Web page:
For Royals' Yost, the losses linger longer than the wins
JUN 23, 2014 1:24p ET
KANSAS CITY, Mo. -- The worst part about being a manager in Ned Yost's mind is this: The emotional highs from winning aren't nearly enough to offset the lows from losing.
The Royals' manager said he has a hard time recalling specifics about any of the recent wins during the 10-game streak. But he remembers everything about each loss during the current four-game skid.
"See, that's what is so screwed up about this game," Yost said. "There is no balance. The wins don't ... the 'high' from the wins aren't as great as the 'low' of the losses.
“You win 10 in a row and that's a nice feeling, but it doesn't even match one single loss. Not even close.”
"You win 10 in a row and that's a nice feeling, but it doesn't even match one single loss. Not even close."
The Royals' 7-5 loss to Seattle on Friday night was especially hard to flush out of his memory, Yost said. The Royals fought back from a 5-0 deficit against Hisashi Iwakuma to tie the score, only to lose in the ninth when closer Greg Holland gave up two runs.
It was the first time Holland had given up more than one run in a game since early April 2013 -- 95 appearances ago.
"That was especially tough," Yost said. "You battle your (behind) off and come back and still lose.
"Here we haven't scored a run off (Iwakuma) in two years and we come back and get five runs. We have it scripted right. But it's nobody's fault. It was a great game and we just didn't win."
Three of the four losses on this skid have been by identical 2-1 scores, and those narrow defeats are the most agonizing of all.
"Getting blown out is actually almost easier than losing the close games," Yost said.
Part of the problem, he said, is that the Royals are still trying to build a winning organization, so each loss becomes somewhat magnified in the big picture.
"I don't know why that is," he said. "Even three years ago when we weren't winning many games .... It is really, really hard to do what we're trying to do, and that is to develop an organization into a winner.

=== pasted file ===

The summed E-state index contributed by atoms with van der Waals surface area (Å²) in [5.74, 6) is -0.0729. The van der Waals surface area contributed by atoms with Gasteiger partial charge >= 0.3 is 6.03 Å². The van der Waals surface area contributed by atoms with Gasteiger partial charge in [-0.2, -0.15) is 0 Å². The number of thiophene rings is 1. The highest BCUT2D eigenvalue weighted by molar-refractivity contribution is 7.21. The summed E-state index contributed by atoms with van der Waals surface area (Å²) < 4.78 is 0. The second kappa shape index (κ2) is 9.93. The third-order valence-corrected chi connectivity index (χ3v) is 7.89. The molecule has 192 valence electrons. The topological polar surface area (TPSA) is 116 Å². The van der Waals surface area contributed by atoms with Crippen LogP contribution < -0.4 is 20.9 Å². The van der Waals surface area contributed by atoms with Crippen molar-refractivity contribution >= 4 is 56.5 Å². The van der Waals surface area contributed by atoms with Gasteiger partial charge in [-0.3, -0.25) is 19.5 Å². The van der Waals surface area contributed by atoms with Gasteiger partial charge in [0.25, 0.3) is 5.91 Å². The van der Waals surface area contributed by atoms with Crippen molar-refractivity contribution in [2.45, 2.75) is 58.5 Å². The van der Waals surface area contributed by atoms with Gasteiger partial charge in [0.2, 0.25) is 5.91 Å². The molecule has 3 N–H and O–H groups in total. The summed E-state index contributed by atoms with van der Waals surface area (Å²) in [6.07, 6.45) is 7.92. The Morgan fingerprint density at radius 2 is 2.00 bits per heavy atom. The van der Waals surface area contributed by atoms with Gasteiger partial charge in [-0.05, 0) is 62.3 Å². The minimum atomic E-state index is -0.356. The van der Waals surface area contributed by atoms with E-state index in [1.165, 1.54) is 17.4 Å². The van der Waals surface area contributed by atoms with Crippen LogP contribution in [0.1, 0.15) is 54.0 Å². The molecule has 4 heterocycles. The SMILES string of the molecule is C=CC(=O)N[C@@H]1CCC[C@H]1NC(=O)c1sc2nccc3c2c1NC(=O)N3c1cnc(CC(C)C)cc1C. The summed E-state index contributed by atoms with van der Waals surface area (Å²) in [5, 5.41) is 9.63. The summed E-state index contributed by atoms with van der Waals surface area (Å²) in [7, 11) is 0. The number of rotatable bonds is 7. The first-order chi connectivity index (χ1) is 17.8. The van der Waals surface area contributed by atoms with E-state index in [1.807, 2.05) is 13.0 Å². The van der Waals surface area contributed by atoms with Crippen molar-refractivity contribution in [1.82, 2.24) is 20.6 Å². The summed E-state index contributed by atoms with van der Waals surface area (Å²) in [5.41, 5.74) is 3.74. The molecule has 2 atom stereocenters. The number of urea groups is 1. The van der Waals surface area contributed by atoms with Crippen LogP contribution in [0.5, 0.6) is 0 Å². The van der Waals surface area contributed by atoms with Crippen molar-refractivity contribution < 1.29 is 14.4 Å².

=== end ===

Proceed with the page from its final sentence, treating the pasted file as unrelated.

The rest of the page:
"But then when you get to this point, every game is so important. And when you win a game, well, it's, 'Hey, we just did what we're supposed to do.' But when you lose, it's like, 'No, we didn't do what we're supposed to do. We took a step back.'"
And for the Royals there never seems to be any margin for error. The Royals have been fighting all season to get over .500 and now that they are, they're fighting just to stay over .500.
"Everybody wants comfort," Yost said. "And when you win, it is very comforting. And all of us -- the players, coaches, manager, front office -- want to get a little leeway with our record or in the standings. It's almost like getting three runs in the first inning of a game -- you get a little breathing room and that allows you to make a mistake or two.
"But when you're teetering the fine line all the time, you have no breathing room. Ideally, you'd like to get three or four or five games up in first place. And then the other guy is playing catch-up, not you."
For now, as the Royals continue to teeter at three games over .500, each loss will stick in Yost's mind through the night, and through the next day.
"When you win a game, you come in (the clubhouse) and you feel good for a minute, then you don't even think about it again," he said. "When you lose, you dwell on it, at least until the next game starts .... It (stinks) to lose."
So how does Yost cope with the emotional yo-yo?
"You remind yourself of your philosophy," he said. "And my philosophy is that (the players) go out there and play with energy and their best effort, and I'll take whatever happens. And those guys out there in that clubhouse play that way 99 times out of a hundred."